By Chris Yeung –
A four-horse race possibly plus one pan-democrat candidate for the 2017 chief executive election is arguably on after retired judge Woo Kwok-hing kicked off his campaign last week.
Woo’s surprise bid for the top post has given a fillip to three widely-tipped aspirants from the pro-establishment camp, who have markedly stepped up their electioneering in substance though not in name.
New People’s Party’s Regina Ip Lau Suk-yee confirmed she was interested in running. She revealed she was forming her campaign team and putting together an election platform.
While giving more signals of her election plan, she fired salvos against Financial Secretary, John Tsang Chun-wah. She claimed he has done little in his ten years as financial chief. The reason why she fingered at Tsang is simple; Tsang ranked first in popularity survey.
Almost about the same time, Chief Executive Leung Chun-ying and Financial Secretary John Tsang Chun-wah were sniping at each other in an increasingly open propaganda war.
Some media have quoted sources as saying Tsang has written to the central government last week indicating his intention of an early exit from the ruling team to contest the next chief executive election.
One report even said he has declined invitation for him to attend in his official capacity scheduled for January. His office later denied it.
Taking full advantage as being the chief executive in office, Leung adopted a two-pronged tactic to fight for a second term.
First, he went to length to defend his work in the past four years in a lengthy article published in the Chinese-language Bauhinia Monthly. The article was given prominent coverage by the Chinese-language Sing Tao Daily News on Sunday.
Citing a raft of domestic and external challenges facing Hong Kong that includes housing and pro-independence advocacy, he cast doubts on whether anyone could do better than he in resolving those problems at a meet-the-media session.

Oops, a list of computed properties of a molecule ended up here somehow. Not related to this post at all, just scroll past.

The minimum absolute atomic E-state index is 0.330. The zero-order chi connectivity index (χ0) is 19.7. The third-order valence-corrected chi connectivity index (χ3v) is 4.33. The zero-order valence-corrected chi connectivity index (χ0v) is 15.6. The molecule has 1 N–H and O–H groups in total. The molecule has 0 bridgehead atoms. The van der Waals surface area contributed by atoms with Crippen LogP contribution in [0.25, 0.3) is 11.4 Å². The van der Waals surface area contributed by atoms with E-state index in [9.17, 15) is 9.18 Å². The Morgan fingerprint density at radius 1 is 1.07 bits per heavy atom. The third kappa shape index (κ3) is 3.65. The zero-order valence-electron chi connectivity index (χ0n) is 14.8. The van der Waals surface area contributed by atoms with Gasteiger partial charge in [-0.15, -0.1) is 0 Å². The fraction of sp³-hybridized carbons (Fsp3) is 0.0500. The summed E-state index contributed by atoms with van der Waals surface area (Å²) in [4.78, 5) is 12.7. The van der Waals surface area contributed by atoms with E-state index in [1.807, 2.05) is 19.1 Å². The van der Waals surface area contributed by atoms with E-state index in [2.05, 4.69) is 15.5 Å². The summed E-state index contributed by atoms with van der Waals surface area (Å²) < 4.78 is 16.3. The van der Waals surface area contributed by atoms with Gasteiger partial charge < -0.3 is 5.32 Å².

The second part of his “election campaign” is simple: lashing out at John Tsang, his main rival, as Regina Ip did.
‘It takes courage … to be the bad guy,’ Leung says
Responding to speculation about Tsang’s plan to quit for his campaign, Leung said he hoped his team would focus in one heart on the next Policy Address and Budget.
In an article headlined “The buck stops here” on his website, he made another veiled attack against Tsang for failing to make difficult decision that might make people unhappy. Conversely, Leung claimed it took courage to be the bad guy, making unpopular but right decision.
On Sunday, Tsang fought back saying it was just not possible that people did only one thing at one time.
Aside from Woo, it has become increasingly obvious who look certain to join the fray, judging from their deeds and words in the past few days. They are Leung Chun-ying, John Tsang and Regina Ip.
Of the four, Tsang and Leung are the leading candidates for different reasons. Tsang is most popular in opinion surveys. He has people’s support. (Woo looks certain to be a popular choice if his name is put to a test in surveys.) Leung is the incumbent. There are no signs Beijing has ruled him out. He seems to get Beijing’s support, at least for now.
Woo the dark horse
Of the remaining two, Woo is probably the dark horse. Given his independent image and high prestige, he may not only be able to win support from different strata of the society but, also importantly, in the 1,200-member Election Committee, which will be formed after an election in December.
Referring to the first chief executive race in 1996, Regina Ip has hinted Woo is an also-ran. The irony is that it will not be a surprise if she, not Woo, emerges as the also-ran in the upcoming race for failing to get 150 nominations as required for becoming a candidate.
While the four were trading blows in the past few days, some possible contenders have apparently distanced themselves from the fray. They are former Legco President Tsang Yok-sing, former financial secretary Antony Leung Kam-chung and Chief Secretary Carrie Lam Cheng Yuet-ngor and Executive Council member Bernard Chan.
The chance of the other four running looks slimmer now that a four-horse race looks imminent.
Whether there is a candidate from the pan-democratic camp to run is anybody’s guess. Publicly, they will keep all options on the table, at least before the Election Committee election in December.
The Woo factor may add more uncertainty to their game plan. The possibility of some, if not all, pro-democracy members in the Election Committee nominating Woo cannot be ruled out.
The four leading horses have begun stretching their legs – and kicking each other. With or without the fifth from the pan-democrats, it looks certain to be a fierce fight with no dearth of drama, if not scandal.
Chris Yeung is founder and editor of the Voice of Hong Kong website. He is a veteran journalist formerly worked with the South China Morning Post and the Hong Kong Economic Journal. He writes on Greater China issues.
Photo: Picture taken from John Tsang and Leung Chun-ying official websites, Regina Ip Facebook and RTHK website